opinion on a certain issue. In order to win elections, they need
to promise policies that are appealing to the electorate, i.e. re-
stricted immigration. In order to stimulate the economy, they
need to implement policies that would bring economic and
social benefits, i.e. more open immigration. Elected politicians
therefore face the trade-off between being perceived as prom-
ise-keeping and being perceived as having stimulated economic
growth, both of which affect the probability to be re-elected.
One possible solution to this trade-off is to keep restrictions to
legal migration and tolerate a certain level of undocumented
migration. This solution may work if voters believe that legal
migration flows are chosen by the authorities to a larger extent
than undocumented migration flows. We formalize this argu-
ment with a simple political-economy model.
This note contributes to a recent strand of the political econ-
omy of migration literature, which hypothesizes that high
numbers of undocumented migrants are deliberately tolerated
by some governments, for economic, political and electoral
1Ex: Eurobarometer (2006, 2013).
reasons (Hillman & Weiss, 1999; Fasani, 2009; Facchini &
Testa, 2010; Berlinschi & Squicciarini, 2011). By focusing on
politicians’ electoral concerns as an explanation for illegal im-
migration, this paper is closest in line with Facchini and Testa
(2010). While in their paper undocumented immigration is
driven by voters’ imperfect information about the politician’s
type, in our paper it is driven by voters’ imperfect information
about the impact of immigration.
Theoretical Framework
Consider an economy populated by N natives, indexed by i,
who elect a politician for implementing a certain migration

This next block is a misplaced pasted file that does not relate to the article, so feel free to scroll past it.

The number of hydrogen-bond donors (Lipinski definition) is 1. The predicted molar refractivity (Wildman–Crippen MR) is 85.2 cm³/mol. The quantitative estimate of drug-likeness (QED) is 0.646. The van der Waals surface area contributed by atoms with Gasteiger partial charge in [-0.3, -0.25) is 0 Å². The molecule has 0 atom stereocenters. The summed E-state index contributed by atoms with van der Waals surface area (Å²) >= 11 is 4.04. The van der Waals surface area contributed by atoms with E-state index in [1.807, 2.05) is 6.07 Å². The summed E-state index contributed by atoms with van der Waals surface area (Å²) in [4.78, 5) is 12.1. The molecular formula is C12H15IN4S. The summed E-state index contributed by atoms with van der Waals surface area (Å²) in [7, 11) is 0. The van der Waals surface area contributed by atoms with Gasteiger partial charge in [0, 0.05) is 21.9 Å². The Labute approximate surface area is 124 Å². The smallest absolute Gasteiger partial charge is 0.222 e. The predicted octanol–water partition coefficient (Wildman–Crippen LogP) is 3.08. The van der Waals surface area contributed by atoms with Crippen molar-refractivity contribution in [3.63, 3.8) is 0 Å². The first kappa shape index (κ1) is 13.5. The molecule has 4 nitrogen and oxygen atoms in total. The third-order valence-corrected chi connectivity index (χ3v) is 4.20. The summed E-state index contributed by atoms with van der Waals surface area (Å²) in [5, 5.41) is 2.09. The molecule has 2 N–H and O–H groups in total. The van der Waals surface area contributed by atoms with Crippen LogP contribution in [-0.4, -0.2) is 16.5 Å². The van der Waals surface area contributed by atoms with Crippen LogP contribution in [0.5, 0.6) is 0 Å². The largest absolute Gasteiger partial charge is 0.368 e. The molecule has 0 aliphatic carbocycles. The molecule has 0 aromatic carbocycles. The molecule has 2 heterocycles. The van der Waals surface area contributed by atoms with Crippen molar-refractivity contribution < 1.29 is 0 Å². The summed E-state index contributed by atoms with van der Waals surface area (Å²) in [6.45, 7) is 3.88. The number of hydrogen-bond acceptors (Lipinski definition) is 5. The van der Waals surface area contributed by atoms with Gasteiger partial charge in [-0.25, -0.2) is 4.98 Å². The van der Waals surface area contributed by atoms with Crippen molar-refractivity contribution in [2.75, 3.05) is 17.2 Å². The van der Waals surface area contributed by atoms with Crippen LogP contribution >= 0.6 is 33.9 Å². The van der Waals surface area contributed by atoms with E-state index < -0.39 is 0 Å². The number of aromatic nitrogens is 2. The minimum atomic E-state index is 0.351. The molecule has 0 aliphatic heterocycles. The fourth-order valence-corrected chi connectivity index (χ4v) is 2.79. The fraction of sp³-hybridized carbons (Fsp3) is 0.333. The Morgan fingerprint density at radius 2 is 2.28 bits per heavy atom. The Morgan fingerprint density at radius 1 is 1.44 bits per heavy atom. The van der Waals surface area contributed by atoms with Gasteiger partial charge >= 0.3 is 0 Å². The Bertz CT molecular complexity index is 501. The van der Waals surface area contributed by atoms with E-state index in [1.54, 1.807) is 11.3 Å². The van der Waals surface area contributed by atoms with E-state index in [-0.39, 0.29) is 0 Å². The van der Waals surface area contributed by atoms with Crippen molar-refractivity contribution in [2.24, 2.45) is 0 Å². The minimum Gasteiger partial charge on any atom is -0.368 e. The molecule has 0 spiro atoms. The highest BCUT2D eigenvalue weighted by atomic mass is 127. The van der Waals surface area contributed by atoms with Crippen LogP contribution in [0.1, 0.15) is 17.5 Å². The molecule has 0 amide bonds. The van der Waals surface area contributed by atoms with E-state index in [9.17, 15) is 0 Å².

policy. Migration policy is defined as a couple (M, I) where M
is the number of legal and I the number of illegal migrants
allowed to participate in the economy. Assume that there exists
an optimal total migration level for each voter i, and
that for a given total number of migrants, natives’ utility is
decreasing with the share of illegal migrants2. We model these
assumptions by assigning the following reduced-form utility
function t o native i:
  (1)
where c is a constant and 0
is the magnitude of the wel-
fare loss associated with migrants’ illegal status. This utility
function is maximized at and *
Let be the median voter, whose utility function:
 2
, (2)
is maximized at and 0I*
Assume that voters underestimate the migration level which
maximizes their utility. This can be modeled by assuming that
the anticipated utility of native i, i.e. before migration policy is
implemented, is given by:
  (3)
with *A
M for all i.
Denote by C
median voter’s anticipated optimal migra-
tion level with *C
Assume that incumbent politicians are judged both on their
achievements (voters’ welfare at the end of their mandate) and
on their credibility (the extent to which they have kept their
electoral promises).
Consider the following three-stage game,
1, 2, 3t. In
stage 1, elections take place. In this stage, all politicians are
challengers competing on migration policies. Under majority
voting, the policy winning the political contest will be the one
closest to median voter’s preferences, i.e. (MC, 0). In stage 2,
the elected politician implements a certain migration policy (M,
I) which may differ from the electoral promise (MC, 0). At the
end of this stage, voters observe their welfare, as well as the
gaps between the electoral promise and the implemented poli-
cies, i.e. C
M and I. In stage 3, a second election takes
place. In this election the incumbent politician competes with a
challenger. The probability for the incumbent to be re-elected
depends positively on voters’ welfare and negatively on the gap
between electoral promises and implemented policies.
Should deviations in legal and undocumented migration in-
duce the same credibility loss for the policy maker? We argue
that deviations in illegal migration should induce a smaller loss
in credibility. While legal migrants have a visa or a residence
permit provided by the authorities, undocumented migrants are
by definition not allowed to reside in the country. Therefore
legal migration flows should be perceived as being a result of